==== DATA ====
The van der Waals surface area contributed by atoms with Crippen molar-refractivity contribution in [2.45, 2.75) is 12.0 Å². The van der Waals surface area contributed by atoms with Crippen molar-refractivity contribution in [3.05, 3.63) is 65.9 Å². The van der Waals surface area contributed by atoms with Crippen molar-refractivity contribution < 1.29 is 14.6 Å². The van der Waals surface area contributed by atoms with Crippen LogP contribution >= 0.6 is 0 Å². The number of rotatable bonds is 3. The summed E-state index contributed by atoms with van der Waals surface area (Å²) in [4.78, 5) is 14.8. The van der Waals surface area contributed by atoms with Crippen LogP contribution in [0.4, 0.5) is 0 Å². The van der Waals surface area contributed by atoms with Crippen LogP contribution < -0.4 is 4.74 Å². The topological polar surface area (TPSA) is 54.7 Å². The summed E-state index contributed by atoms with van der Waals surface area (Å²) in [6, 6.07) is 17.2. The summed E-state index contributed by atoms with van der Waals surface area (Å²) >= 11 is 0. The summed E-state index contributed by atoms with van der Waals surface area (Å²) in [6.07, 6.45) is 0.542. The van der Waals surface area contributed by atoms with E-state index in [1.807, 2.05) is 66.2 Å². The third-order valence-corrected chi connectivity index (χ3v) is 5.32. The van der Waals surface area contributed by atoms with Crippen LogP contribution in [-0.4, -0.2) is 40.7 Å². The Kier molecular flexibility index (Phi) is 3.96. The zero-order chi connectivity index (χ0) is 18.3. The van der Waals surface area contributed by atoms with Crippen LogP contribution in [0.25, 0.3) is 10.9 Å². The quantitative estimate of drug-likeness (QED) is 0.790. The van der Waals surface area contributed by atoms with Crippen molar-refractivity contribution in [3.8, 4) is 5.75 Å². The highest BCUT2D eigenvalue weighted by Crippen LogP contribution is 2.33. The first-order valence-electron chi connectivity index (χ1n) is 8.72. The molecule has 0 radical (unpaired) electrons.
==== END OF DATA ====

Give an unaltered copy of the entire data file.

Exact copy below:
The van der Waals surface area contributed by atoms with Crippen molar-refractivity contribution in [2.45, 2.75) is 12.0 Å². The van der Waals surface area contributed by atoms with Crippen molar-refractivity contribution in [3.05, 3.63) is 65.9 Å². The van der Waals surface area contributed by atoms with Crippen molar-refractivity contribution < 1.29 is 14.6 Å². The van der Waals surface area contributed by atoms with Crippen LogP contribution >= 0.6 is 0 Å². The number of rotatable bonds is 3. The summed E-state index contributed by atoms with van der Waals surface area (Å²) in [4.78, 5) is 14.8. The van der Waals surface area contributed by atoms with Crippen LogP contribution in [0.4, 0.5) is 0 Å². The van der Waals surface area contributed by atoms with Crippen LogP contribution < -0.4 is 4.74 Å². The topological polar surface area (TPSA) is 54.7 Å². The summed E-state index contributed by atoms with van der Waals surface area (Å²) in [6, 6.07) is 17.2. The summed E-state index contributed by atoms with van der Waals surface area (Å²) >= 11 is 0. The summed E-state index contributed by atoms with van der Waals surface area (Å²) in [6.07, 6.45) is 0.542. The van der Waals surface area contributed by atoms with E-state index in [1.807, 2.05) is 66.2 Å². The third-order valence-corrected chi connectivity index (χ3v) is 5.32. The van der Waals surface area contributed by atoms with Crippen LogP contribution in [-0.4, -0.2) is 40.7 Å². The Kier molecular flexibility index (Phi) is 3.96. The zero-order chi connectivity index (χ0) is 18.3. The van der Waals surface area contributed by atoms with Crippen LogP contribution in [0.25, 0.3) is 10.9 Å². The quantitative estimate of drug-likeness (QED) is 0.790. The van der Waals surface area contributed by atoms with Crippen molar-refractivity contribution in [3.8, 4) is 5.75 Å². The highest BCUT2D eigenvalue weighted by Crippen LogP contribution is 2.33. The first-order valence-electron chi connectivity index (χ1n) is 8.72. The molecule has 0 radical (unpaired) electrons.